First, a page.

04 April 2008

Tutti fanno così. Perché non io?

Because I sometimes visit a house in Tuscany to which my children's memorabilia of their dad were secretively whisked, and which I long to hear have, à la Stephen King scribbles, emitted a suppurating evil karma throughout the thieving abode, leaving harm and misery in the after-fumes ... because of this tenuous connection, I often give articles on that country a second glance.

As a result, I caught witty Melissa Morozzo della Rocca's amusing assertion that, "Sometimes living in Italy you're forced to break the law."

It took her eight months and five grovelling visits to sprawling offices to get a sticker smaller than a postage stamp declaring that her driving licence is recognised by the Italian state.

"It's not so much about checking your right to have an Italian licence but testing your will to survive against the unscalable granite rock face that is an Italian public office."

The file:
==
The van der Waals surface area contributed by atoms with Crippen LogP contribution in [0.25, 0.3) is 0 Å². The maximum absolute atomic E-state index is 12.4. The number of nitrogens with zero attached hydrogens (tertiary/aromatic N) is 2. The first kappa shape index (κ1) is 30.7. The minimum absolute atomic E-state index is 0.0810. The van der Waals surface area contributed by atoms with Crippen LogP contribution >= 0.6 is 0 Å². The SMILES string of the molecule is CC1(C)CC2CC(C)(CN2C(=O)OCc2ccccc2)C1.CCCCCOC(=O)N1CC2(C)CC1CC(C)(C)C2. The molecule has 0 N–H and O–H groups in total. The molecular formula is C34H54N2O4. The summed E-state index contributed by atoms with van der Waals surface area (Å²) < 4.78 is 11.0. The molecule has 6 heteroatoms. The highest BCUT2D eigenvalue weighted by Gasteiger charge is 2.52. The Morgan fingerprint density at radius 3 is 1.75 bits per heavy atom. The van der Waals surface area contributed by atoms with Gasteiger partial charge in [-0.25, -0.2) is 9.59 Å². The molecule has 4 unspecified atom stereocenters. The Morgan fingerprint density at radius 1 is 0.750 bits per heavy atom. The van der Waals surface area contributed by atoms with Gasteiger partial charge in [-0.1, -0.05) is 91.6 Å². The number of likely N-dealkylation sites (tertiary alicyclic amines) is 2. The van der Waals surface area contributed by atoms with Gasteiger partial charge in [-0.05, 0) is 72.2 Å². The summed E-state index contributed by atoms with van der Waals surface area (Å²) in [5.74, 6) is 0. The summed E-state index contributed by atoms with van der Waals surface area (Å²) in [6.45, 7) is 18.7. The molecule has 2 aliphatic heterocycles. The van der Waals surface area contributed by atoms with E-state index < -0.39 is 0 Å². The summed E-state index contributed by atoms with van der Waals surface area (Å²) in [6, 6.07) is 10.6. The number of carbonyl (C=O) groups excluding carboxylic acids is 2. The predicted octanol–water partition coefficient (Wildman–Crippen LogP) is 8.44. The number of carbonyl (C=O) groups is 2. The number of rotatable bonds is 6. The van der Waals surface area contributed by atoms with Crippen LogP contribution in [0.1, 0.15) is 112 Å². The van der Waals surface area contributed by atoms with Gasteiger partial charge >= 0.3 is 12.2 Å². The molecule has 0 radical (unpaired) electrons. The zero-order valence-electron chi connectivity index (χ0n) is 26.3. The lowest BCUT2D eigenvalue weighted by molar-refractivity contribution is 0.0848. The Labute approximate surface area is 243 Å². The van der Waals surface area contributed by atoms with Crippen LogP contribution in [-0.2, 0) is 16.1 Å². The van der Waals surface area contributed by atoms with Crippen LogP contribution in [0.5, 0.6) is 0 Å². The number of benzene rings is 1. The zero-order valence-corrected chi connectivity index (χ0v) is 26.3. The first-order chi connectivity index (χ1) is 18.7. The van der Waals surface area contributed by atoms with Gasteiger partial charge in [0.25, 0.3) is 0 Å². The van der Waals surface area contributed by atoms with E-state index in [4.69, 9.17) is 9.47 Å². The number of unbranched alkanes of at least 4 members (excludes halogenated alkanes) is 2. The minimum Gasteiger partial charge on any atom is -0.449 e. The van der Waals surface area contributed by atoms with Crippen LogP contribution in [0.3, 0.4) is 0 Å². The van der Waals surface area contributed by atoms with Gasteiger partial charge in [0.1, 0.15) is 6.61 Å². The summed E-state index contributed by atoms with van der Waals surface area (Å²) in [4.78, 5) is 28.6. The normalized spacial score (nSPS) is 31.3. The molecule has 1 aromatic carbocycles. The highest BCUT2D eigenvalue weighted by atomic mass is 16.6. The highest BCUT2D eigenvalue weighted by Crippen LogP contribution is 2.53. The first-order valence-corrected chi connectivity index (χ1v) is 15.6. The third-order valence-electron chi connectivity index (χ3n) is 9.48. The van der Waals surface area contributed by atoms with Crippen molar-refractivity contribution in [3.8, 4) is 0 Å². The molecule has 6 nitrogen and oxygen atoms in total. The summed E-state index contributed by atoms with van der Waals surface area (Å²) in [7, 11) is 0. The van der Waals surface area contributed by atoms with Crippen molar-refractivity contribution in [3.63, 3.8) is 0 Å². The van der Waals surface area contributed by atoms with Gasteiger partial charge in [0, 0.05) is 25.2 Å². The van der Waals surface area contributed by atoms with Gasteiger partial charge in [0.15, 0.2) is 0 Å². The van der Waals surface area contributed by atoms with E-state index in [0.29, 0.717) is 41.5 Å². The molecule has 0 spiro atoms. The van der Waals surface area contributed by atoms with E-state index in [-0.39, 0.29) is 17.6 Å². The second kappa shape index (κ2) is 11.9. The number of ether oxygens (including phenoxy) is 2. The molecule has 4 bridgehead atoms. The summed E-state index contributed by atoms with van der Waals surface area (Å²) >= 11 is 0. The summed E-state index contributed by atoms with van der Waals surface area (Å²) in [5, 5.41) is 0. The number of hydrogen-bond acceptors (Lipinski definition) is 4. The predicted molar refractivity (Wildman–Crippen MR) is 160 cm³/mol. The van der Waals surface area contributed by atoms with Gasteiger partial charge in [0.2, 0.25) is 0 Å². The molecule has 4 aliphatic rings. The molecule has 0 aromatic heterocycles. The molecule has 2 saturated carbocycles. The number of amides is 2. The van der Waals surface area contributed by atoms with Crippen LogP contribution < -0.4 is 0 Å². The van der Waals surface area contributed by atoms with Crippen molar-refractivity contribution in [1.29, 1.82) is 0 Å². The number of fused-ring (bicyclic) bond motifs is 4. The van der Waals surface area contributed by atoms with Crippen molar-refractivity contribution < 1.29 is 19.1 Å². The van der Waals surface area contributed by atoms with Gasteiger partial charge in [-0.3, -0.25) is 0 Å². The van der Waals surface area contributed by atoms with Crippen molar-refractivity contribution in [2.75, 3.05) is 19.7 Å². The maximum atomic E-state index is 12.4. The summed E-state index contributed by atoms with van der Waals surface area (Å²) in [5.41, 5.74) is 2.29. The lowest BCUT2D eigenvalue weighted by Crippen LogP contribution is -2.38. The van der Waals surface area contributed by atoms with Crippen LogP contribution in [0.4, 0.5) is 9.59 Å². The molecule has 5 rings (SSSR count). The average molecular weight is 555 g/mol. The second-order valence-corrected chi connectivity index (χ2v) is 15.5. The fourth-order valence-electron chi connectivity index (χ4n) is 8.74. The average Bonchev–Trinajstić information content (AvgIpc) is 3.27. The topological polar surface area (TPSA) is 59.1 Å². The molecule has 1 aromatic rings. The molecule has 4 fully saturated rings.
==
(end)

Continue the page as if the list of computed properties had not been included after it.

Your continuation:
An Italian friend pointed out that she could have paid a little extra and gone to the Ufficio Sbriga Pratiche, which loosely translated means the "Office for Hurrying Along Applications for Documents". This is Italy's answer to the unemployment problem. Why simplify the existing channels when you can open another office that charges extra to do exactly the same thing but quicker?

Cunning - furbizia - is valued more highly than anything else, including the Pope, espresso and La Mamma.

Melissa mentions Italians knack for finding creative solutions and cites the Neapolitan who designed a T-shirt with a seat belt drawn across it, to avoid belting up.

Oy! Back in 1997, when I was living on Bainbridge Island, WA, I got so fed up with a certain law enforcer pulling me over for beltless probable cause, then sniffing my breath or espying on the passenger seat what he insisted on calling "drug paraphernalia", that I laboriously sewed a swathe of cloth across one of my umpteen Amazon.com t-shirts just to keep PC Plod off my back. Not much furbizia about that.

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